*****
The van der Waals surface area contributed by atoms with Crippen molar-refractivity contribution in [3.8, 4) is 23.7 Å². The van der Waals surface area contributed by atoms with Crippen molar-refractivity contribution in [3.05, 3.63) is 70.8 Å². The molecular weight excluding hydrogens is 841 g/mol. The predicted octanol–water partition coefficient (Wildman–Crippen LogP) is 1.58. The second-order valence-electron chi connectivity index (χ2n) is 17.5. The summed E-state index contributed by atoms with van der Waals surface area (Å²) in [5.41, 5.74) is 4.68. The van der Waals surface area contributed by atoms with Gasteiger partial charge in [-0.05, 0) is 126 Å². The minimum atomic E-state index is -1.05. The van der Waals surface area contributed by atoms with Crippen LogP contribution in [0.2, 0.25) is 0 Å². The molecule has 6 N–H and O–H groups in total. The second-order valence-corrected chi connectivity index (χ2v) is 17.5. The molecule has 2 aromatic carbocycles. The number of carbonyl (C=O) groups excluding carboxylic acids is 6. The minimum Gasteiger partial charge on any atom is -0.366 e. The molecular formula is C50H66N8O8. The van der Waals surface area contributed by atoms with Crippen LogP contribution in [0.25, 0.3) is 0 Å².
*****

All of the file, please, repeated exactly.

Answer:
The van der Waals surface area contributed by atoms with Crippen molar-refractivity contribution in [3.8, 4) is 23.7 Å². The van der Waals surface area contributed by atoms with Crippen molar-refractivity contribution in [3.05, 3.63) is 70.8 Å². The molecular weight excluding hydrogens is 841 g/mol. The predicted octanol–water partition coefficient (Wildman–Crippen LogP) is 1.58. The second-order valence-electron chi connectivity index (χ2n) is 17.5. The summed E-state index contributed by atoms with van der Waals surface area (Å²) in [5.41, 5.74) is 4.68. The van der Waals surface area contributed by atoms with Gasteiger partial charge in [-0.05, 0) is 126 Å². The minimum atomic E-state index is -1.05. The van der Waals surface area contributed by atoms with Crippen LogP contribution in [0.2, 0.25) is 0 Å². The molecule has 6 N–H and O–H groups in total. The second-order valence-corrected chi connectivity index (χ2v) is 17.5. The molecule has 2 aromatic carbocycles. The number of carbonyl (C=O) groups excluding carboxylic acids is 6. The minimum Gasteiger partial charge on any atom is -0.366 e. The molecular formula is C50H66N8O8. The van der Waals surface area contributed by atoms with Crippen LogP contribution in [0.25, 0.3) is 0 Å².